It’s fair to say that recruiters get a bad rap.

 

Whether they’re In-house Recruiters, Agency Recruiters, International Recruiters, Headhunters, IT Recruiters or anything in between, those who place people in jobs for a living are often perceived with distrust and even scorn.

They say, “Don’t hate the player; hate the game.”

But by definition, the “game” of recruitmentseeking and placing people where they fit best – is far from malicious.

In fact, the problem we see most frequently is with recruitersrelationships with these people.

Ultimately, quality hiring processes – including candidate sourcing and engagement – require genuine interest in the people being hired.

Ready to uproot the stigma around recruitment and build honest, rewarding relationships with your candidates and clients?

Follow these 5 easy tips to ensure you put people first.

 

1. Think beyond resumes.

It is critical to think outside of the box so as not to miss out on good candidates simply based on their CV.

Be open and consider the skills which candidates acquire across different jobs – people are more than just their job title!

Thinking about the bigger picture with candidates is symptomatic of a more comprehensive, ‘holistic’ approach to hiring. From the get-go, people-focused recruiters don’t think of candidates simply as ‘numbers’, or uni-dimensional profiles.

Some companies are even doing away with resumes and focusing only on skill assessments as an alternative, in order to still distinguish between candidates and see their unique strengths in action.

Furthermore, some predict that with advancements of technology, the act of reading a resume in itself will become obsolete. Indeed, in the future, data-driven tools may well automate (and radically speed up) the hiring process altogether.

 

2. Keep your inner critic in check.

Research suggests that we make our judgement of people within less than a second, based on a range of prejudices and conceptions that we are not even fully aware of.

In order to minimise unconscious biases like these, consider giving some structure to your process by using different tools to assess the candidate’s suitability for the role.

Furthermore, our judgement can be skewed by a number of other influences. One to be particularly mindful of as recruiters is the Halo Effect

The ‘Halo Effect’ refers to a kind of immediate judgement, or cognitive bias, that we make at first glance.

This bias comes from us assuming unknown information about the subject in question, based on what we know for a fact. A common example is that of attractive people: people who are physically good-looking are often perceived as more successful and likeable as a result. 

Being aware of this can already improve our decision-making process when it comes to hiring. 

How can we listen to others if we have already made our own indisputable decisions about them?

 

3. Change your perspective.

As a recruiter, it’s important to put yourself in the job seeker’s shoes.

We have all been job seekers ourselves at some point.

When sharing a job offer, think about whom that offer is directed at.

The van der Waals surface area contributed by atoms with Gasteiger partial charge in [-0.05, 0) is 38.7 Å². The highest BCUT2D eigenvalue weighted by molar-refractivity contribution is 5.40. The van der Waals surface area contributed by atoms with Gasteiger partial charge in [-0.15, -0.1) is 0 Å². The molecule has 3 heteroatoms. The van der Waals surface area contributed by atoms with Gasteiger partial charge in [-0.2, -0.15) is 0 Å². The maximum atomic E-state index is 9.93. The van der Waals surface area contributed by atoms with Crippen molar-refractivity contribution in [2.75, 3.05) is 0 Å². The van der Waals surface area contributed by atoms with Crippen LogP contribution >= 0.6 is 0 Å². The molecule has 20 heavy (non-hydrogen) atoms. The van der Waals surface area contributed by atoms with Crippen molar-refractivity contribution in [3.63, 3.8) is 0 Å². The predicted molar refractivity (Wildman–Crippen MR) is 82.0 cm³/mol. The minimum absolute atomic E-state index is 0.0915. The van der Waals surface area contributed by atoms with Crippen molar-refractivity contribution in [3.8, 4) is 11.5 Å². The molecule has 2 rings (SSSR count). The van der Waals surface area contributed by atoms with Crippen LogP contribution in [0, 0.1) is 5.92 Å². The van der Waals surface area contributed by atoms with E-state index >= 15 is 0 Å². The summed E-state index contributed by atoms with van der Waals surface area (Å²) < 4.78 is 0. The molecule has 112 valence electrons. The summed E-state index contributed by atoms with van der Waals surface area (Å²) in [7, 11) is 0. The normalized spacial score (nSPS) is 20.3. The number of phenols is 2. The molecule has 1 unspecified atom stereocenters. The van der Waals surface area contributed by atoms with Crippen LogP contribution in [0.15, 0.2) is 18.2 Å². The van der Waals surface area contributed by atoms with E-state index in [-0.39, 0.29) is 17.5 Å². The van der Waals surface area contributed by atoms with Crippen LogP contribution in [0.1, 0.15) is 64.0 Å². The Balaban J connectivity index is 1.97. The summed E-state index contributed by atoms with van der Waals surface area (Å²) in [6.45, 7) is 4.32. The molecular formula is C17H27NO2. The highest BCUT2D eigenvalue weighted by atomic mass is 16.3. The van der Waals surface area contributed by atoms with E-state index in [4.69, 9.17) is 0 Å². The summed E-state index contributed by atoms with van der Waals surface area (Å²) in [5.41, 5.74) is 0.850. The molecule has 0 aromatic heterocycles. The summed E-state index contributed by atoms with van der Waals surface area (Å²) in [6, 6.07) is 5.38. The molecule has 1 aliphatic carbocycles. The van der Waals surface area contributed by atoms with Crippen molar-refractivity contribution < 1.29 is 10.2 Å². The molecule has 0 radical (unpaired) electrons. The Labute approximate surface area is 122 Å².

Focusing on your target audience is key.

How do you know who you’re talking to if you aren’t people-focused?

Each of them has different needs, and so your communication and approach with them should consider this.

Ask yourself: what are your candidates’ motivations and drivers?

 

4. Show empathy.

Let’s face it – job hunting is a stressful process.

In fact, job search stress is a well-documented phenomenon for job seekers.

But professionalism and compassion from recruiters can make a big difference for the candidate experience.

Be human and be kind. Every one of us has been a job seeker at some point in life, right?

Remembering the challenges and anxiety that come with searching for employment can help us relate to our candidates on a much deeper level.

Appropriate feedback is what candidates want, and is the least we can offer as recruiters.

Showing empathy also strengthens relationships with candidates, giving recruiters an extra edge when it comes to candidate engagement.

Furthermore, being human is not optimal from a purely moral standpoint. It also makes business sense. This is especially true in a candidate-short market, where building trustworthy relationships with candidates is a tried-and-true way to keep them interested (so as to prevent them from pulling out), and thus, finalise the placement.

 

5. Embrace diversity.

Though the gender gap is still very much evident in workplace demographics, particularly in upper management, statistics on workplace diversity demonstrate the power of gender equality in business.

It is proven that a diverse workforce fosters innovation, and it all starts with recruitment.

People are unique in their origins, backgrounds, mindsets, culture, education, – all the elements that comprise their life experience. And gender plays an undeniable role in one’s life experience.

It’s simple: why wouldn’t you explore and expand your talent pool to find the best possible talent out there?

It’s important also to reiterate that people are not just numbers – recruiting for true diversity of experience, skills and cultural background is not the same as meeting quotas in order to comply with legislation.

 

The bottom line is that recruitment wouldn’t exist without the people that need to be placed in those jobs. Recruitment itself should be understood like a kind of social service; a means of uniting job seekers with employers to foster a functional and dynamic job market.

 

What’s the best advice you’ve received about quality recruitment and engagement with candidates?

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